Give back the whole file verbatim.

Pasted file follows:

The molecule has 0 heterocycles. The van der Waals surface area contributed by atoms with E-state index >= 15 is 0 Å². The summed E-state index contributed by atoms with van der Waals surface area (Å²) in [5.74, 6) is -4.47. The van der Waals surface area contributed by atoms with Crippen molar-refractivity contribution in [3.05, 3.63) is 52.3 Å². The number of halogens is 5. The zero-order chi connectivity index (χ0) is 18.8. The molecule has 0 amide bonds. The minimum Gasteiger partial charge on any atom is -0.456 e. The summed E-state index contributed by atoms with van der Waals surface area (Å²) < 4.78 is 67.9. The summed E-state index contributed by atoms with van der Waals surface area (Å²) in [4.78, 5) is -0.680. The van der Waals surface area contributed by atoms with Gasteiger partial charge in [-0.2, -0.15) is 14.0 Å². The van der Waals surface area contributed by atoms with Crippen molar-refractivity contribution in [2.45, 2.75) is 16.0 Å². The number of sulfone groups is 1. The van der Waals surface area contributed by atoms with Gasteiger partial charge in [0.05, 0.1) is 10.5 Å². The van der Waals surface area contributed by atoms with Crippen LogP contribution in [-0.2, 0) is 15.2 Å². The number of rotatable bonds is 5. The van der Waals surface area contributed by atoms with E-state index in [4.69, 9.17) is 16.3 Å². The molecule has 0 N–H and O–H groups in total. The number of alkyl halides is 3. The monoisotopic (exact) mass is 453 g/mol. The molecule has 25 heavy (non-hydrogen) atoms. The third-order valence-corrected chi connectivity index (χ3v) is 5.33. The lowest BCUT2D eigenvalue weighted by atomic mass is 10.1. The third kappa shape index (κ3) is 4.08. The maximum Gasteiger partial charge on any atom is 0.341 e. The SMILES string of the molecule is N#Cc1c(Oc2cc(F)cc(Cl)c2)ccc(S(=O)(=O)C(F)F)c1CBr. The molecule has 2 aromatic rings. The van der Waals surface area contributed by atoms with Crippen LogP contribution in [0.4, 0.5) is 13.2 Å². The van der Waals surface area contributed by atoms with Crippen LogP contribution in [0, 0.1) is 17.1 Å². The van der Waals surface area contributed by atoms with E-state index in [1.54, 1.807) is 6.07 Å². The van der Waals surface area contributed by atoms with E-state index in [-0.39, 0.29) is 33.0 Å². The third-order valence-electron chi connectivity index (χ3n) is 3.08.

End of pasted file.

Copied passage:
The molecule has 0 heterocycles. The van der Waals surface area contributed by atoms with E-state index >= 15 is 0 Å². The summed E-state index contributed by atoms with van der Waals surface area (Å²) in [5.74, 6) is -4.47. The van der Waals surface area contributed by atoms with Crippen molar-refractivity contribution in [3.05, 3.63) is 52.3 Å². The number of halogens is 5. The zero-order chi connectivity index (χ0) is 18.8. The molecule has 0 amide bonds. The minimum Gasteiger partial charge on any atom is -0.456 e. The summed E-state index contributed by atoms with van der Waals surface area (Å²) < 4.78 is 67.9. The summed E-state index contributed by atoms with van der Waals surface area (Å²) in [4.78, 5) is -0.680. The van der Waals surface area contributed by atoms with Gasteiger partial charge in [-0.2, -0.15) is 14.0 Å². The van der Waals surface area contributed by atoms with Crippen molar-refractivity contribution in [2.45, 2.75) is 16.0 Å². The number of sulfone groups is 1. The van der Waals surface area contributed by atoms with Gasteiger partial charge in [0.05, 0.1) is 10.5 Å². The van der Waals surface area contributed by atoms with Crippen LogP contribution in [-0.2, 0) is 15.2 Å². The number of rotatable bonds is 5. The van der Waals surface area contributed by atoms with E-state index in [4.69, 9.17) is 16.3 Å². The molecule has 0 N–H and O–H groups in total. The number of alkyl halides is 3. The monoisotopic (exact) mass is 453 g/mol. The molecule has 25 heavy (non-hydrogen) atoms. The third-order valence-corrected chi connectivity index (χ3v) is 5.33. The lowest BCUT2D eigenvalue weighted by atomic mass is 10.1. The third kappa shape index (κ3) is 4.08. The maximum Gasteiger partial charge on any atom is 0.341 e. The SMILES string of the molecule is N#Cc1c(Oc2cc(F)cc(Cl)c2)ccc(S(=O)(=O)C(F)F)c1CBr. The molecule has 2 aromatic rings. The van der Waals surface area contributed by atoms with Crippen LogP contribution in [0.4, 0.5) is 13.2 Å². The van der Waals surface area contributed by atoms with Crippen LogP contribution in [0, 0.1) is 17.1 Å². The van der Waals surface area contributed by atoms with E-state index in [1.54, 1.807) is 6.07 Å². The van der Waals surface area contributed by atoms with E-state index in [-0.39, 0.29) is 33.0 Å². The third-order valence-electron chi connectivity index (χ3n) is 3.08.